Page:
And our relationship has been on and off for a total of almost 3 years... It's been pretty complicated to say in the least


My best friend was in a "complicated" relationship, every time they hit the rocks they'd some major life changing thing in the hopes it would "fix" the relationship, first time they bought a house together, second time they got married, third time they had a kid together.

After all these events, they eventually hit the rocks yet again and divorced, they've both never been happier since.

IF you've been trying to keep a relationship together for almost 3 years without much success, you must reach a point where you have to ask yourself is it worth it, I think by coming here and asking your question you know deep down you're at that point and just looking for reassurances everything will be ok.

You're honestly better off finding someone you're more compatible with than straining to keep a broken relationship together, it's less stressful and you'll be much happier in the long term



posted on Oct, 20 2016 @ 03:39 PM
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a reply to: trollz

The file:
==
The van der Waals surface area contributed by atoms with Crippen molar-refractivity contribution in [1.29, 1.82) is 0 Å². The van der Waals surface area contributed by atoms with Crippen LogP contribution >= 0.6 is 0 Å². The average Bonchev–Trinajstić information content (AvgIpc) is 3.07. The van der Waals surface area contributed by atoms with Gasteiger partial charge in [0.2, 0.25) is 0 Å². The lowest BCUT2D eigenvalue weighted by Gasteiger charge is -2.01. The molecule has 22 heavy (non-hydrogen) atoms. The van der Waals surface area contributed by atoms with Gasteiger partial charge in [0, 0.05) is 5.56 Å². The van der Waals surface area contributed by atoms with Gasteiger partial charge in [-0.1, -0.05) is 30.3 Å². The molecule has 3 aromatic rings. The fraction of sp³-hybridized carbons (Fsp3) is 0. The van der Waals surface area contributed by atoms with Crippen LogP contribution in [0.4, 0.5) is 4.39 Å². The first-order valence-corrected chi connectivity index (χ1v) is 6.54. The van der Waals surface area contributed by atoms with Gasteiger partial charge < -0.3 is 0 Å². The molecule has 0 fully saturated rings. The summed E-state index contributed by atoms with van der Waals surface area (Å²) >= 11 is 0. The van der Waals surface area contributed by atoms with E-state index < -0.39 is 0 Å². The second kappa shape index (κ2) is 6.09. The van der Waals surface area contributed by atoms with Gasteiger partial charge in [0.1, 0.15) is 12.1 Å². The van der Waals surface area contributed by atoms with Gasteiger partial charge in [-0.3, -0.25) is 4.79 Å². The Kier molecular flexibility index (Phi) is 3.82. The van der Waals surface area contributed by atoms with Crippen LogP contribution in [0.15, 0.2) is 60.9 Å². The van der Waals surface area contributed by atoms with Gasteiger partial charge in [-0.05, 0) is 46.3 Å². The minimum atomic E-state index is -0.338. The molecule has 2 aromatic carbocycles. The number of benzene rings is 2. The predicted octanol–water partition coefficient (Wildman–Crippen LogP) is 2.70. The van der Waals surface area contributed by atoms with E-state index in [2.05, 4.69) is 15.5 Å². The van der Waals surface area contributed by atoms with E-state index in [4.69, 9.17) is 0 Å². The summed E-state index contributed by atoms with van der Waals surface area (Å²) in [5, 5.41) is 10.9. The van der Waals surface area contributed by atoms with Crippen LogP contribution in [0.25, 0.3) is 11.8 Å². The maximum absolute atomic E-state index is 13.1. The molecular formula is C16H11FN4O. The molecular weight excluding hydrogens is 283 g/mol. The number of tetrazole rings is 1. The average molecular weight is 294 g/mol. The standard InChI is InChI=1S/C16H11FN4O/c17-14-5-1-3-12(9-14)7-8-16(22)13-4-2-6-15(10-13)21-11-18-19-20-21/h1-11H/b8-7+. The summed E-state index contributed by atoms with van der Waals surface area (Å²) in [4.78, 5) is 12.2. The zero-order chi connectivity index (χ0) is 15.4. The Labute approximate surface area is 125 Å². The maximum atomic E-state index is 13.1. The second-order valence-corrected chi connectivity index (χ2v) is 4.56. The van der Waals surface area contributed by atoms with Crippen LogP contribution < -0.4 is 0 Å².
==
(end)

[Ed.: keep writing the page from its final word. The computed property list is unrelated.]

Thank you.




 She asked him to bring her a plate so she could get the food off the grill, which would have taken all of maybe 10 seconds. Instead, he just sat there told her "You can do it" because he literally didn't have enough respect for his own wife to get off the couch for a few seconds for her. That's not the kind of man you want your daughters to grow up thinking they should marry. 


This scares me because it sounds exactly like my husband. On the other hand, there are few random moments when he will do something that helps. But they are rare. The crazy thing post of me thinks I probably do expect too much from him because my dad was a clean freak. Ocd. He treated my step mom like a princess. He would work hard labor jobs and come home to clean the house spotless. My mom only ever had to cook dinner and they were happy.